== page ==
There is a New York Times op-ed this morning that is somewhere beyond appalling. It is by Adolph L. Reed Jr., a political science professor at the University of Pennsylvania.
Professor Reed writes about the appointment of Rep. Tim Scott [pictured here] to replace the retiring Senator Jim DeMint of South Carolina. Scott, in Reed’s view, is essentially an Uncle Tom because he does not agree with the politics of most black Americans:
". . . his politics, like those of the archconservative Supreme Court justice Clarence Thomas, are utterly at odds with the preferences of most black Americans. Mr. Scott has been staunchly anti-tax, anti-union and anti-abortion."
Of course, Tim Scott will not be representing black Americans in the Senate, he will be representing South Carolinians, who are, overwhelmingly, staunchly anti-tax, anti-union and anti-abortion. So it would seem that while white people can be liberals or conservatives according to the dictates of their thinking, blacks cannot. If you’re black but not liberal, in Professor Reed’s worldview, then you’re not really black....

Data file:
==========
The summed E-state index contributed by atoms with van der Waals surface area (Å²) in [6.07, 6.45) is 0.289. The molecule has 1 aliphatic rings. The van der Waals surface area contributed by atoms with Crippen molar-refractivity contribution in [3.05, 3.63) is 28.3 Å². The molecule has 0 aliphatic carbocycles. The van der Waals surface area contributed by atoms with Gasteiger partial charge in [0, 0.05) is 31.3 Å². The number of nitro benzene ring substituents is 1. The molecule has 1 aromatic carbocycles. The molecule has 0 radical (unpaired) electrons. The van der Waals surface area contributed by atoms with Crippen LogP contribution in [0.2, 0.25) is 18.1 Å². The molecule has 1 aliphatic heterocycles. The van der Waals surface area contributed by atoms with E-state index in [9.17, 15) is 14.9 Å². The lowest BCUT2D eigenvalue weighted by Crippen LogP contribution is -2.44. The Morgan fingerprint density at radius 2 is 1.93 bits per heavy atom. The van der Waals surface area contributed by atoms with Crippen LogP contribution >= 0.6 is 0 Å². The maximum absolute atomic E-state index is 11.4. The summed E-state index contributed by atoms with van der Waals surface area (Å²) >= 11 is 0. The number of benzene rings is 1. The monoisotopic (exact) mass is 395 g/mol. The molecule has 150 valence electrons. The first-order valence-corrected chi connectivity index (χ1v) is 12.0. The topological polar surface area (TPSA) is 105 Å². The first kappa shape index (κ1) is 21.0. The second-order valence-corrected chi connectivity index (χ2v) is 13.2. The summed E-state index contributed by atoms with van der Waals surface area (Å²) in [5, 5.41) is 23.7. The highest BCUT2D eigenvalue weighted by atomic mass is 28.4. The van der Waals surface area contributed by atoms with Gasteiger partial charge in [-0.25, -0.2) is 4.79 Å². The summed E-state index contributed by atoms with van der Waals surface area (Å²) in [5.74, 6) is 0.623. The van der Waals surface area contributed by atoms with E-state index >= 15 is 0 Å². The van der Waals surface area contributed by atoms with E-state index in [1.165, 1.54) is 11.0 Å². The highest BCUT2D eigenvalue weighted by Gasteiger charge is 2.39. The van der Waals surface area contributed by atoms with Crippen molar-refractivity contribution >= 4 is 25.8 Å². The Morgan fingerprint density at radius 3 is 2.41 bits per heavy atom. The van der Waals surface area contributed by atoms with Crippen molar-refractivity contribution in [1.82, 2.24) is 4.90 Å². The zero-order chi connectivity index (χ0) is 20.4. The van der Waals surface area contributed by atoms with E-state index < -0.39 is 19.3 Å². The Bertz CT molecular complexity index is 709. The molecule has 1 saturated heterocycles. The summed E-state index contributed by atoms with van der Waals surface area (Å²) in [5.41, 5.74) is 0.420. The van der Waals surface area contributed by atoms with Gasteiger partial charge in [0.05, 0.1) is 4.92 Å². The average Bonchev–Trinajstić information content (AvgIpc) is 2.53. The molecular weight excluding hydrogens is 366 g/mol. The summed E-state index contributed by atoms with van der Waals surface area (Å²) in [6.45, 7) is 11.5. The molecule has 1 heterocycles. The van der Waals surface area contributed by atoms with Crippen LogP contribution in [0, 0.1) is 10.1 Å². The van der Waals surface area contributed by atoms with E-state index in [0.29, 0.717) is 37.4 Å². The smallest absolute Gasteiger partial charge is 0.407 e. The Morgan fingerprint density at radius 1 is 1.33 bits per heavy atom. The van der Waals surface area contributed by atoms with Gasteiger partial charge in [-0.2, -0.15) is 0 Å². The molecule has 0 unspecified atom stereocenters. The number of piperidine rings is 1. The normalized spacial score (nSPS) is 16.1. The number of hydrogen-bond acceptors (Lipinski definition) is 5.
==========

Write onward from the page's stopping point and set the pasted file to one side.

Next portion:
Professor Brooks writes, “Redistricting and gerrymandering have produced ‘safe’ seats for black politicians across the South but have also concentrated black votes in black districts, giving white Republicans a lock.” Well, whose idea was that? It’s a liberal one and not a very bright one at that, as concentrating black votes in certain districts necessarily drains them away from the other districts, making those districts more conservative. And it is based on the thoroughly racist idea that only black districts will elect blacks to Congress. Frank, Watts, West, and Scott prove that idea wrong.
Professor Reed calls his piece “The Puzzle of Black Republicans.” But the puzzle is easily solved. Tim Scott is not a black Republican. He’s a Republican who happens to be black.
A Republican who happens to be black...and articulate, and determined, and cheerful, and very, very tough.